To understand each rapper’s vocabulary (# of unique words) in Wu-Tang’s first five albums, I chose a 3,500 word threshold so that each person was on an equal footing. That way, we could include GZA, but unfortunately had to exclude Ol’ Dirty Bastard, Cappadonna, and Masta Killa, who have too few verses across Wu-Tang’s corpus.
U-God and GZA clearly bolster the group’s average. Raekwon and Method Man’s contributions have a lower average compared to other members, but recognize that their data points would exceed most artists in hip hop.
#3 – 5
Kool Keith, Canibus, Cunninlynguists
Moving past Wu-Tang’s dominance, the next three artists are relatively not as well-known. Of the three, Kool Keith has the most diverse vocabulary. For a taste of his work, check out his album with the largest vocab: Dr. Octagonecologyst. #2 and #3 are two relatively underground (yet accomplished) acts: Jamaican-born rapper Canibus and southern-based group CunninLyguists.
#14 – 15
Outkast and E-40
Of course E-40 is in the top 20; he’s considered to be the inventor of much slang. Just a few that he’s been responsible for: all good, pop ya collar, shizzle, and you feel me.
At #15, Outkast’s deep vocabulary is definitely a function of their style: frequent use of portmanteau (e.g., ATLiens, Stankonia), southern drawl (e.g., nahmsayin, ery’day), and made-up slang (e.g., flawsky-wawsky).
As expected, other southern-based acts aren’t in Outkast’s league. Take a look at the regional break-out below:
The south has the lowest average (4,268) and the east-coast the highest (4,804). In fact, only 4 of the 17 southern-based artists in the dataset are above average. My guess is that this is a function of crunk music’s call-and-response style, resulting in more repetition of words.
#26 and #33
busta rhymes and Twista
Since both rappers are known for their speed, it’s nice to see that their verses are just as lyrically diverse as their peers.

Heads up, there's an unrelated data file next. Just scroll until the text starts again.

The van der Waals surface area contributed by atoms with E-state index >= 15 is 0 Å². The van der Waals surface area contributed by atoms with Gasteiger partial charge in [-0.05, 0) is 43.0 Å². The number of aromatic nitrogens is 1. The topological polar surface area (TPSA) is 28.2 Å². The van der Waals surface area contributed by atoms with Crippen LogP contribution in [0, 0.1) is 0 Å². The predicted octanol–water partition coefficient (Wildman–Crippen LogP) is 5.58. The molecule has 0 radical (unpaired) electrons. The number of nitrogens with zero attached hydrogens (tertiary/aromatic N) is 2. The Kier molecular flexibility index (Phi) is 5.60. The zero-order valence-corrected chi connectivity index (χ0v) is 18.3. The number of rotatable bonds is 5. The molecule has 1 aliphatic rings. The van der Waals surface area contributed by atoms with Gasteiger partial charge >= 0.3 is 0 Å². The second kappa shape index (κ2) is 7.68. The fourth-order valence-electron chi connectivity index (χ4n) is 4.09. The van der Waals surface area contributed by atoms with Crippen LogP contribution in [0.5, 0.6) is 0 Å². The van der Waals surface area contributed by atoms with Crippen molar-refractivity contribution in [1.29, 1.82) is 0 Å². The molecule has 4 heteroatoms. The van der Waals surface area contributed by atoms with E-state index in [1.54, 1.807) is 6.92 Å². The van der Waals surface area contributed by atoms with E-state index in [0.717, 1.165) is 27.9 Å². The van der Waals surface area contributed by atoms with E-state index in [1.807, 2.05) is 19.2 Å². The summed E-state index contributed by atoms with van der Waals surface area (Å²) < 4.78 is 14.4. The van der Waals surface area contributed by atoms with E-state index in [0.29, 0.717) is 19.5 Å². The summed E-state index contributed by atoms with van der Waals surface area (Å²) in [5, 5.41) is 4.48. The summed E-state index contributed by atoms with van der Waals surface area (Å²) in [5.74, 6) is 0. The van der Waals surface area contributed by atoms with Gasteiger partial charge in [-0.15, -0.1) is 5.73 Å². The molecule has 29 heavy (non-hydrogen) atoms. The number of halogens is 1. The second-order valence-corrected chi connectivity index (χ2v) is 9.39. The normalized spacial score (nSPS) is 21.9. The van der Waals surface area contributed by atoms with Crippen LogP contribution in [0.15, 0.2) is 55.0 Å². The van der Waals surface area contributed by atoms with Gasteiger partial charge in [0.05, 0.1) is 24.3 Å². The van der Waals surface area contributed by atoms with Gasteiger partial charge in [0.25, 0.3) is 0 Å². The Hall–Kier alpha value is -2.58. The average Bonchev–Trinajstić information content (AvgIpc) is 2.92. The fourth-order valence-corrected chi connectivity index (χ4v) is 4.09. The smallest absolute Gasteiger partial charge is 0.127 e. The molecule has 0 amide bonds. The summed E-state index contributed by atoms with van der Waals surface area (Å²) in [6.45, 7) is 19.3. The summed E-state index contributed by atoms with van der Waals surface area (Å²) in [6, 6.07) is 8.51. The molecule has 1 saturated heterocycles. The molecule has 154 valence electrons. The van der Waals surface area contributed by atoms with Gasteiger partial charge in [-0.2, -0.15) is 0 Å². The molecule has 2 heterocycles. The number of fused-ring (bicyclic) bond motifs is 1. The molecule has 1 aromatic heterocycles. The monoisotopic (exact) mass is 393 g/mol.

And skipping ahead to the bottom of the dataset…
#67, #68, #71, and #72
snoop dogg, 2pac, Kanye west, and lil wayne
Some of the biggest names in hip hop were in the bottom 20%. Let’s take another look at the data:
While Lil Wayne has never been celebrated for the complexity of his word choices, I expected 2pac, Snoop, and Kanye to be well above average.
It’s also worth noting that Drake, one of the most popular artists of late, is #83 on this list.
At #85 and in last place: DMX. But this shouldn’t undermine an artist whose raw energy and honesty were the most memorable qualities of his music.
So what’s all this mean?
io9 writer Robert Gonzalez blew my mind with this point, “On The Black Album track ‘Moment of Clarity,’ Jay-Z contrasts his lyricism with that of Common and Talib Kweli (both of whom “rank” higher than him, when it comes to the diversity of their vocabulary):
I dumbed down for my audience to double my dollars
They criticized me for it, yet they all yell “holla”
If skills sold, truth be told, I’d probably be
Lyrically Talib Kweli
Truthfully I wanna rhyme like Common Sense
But I did 5 mil – I ain’t been rhyming like Common since
Article written by –@matthew_daniels http://rappers.mdaniels.com.s3-website-us-east-1.amazonaws.com/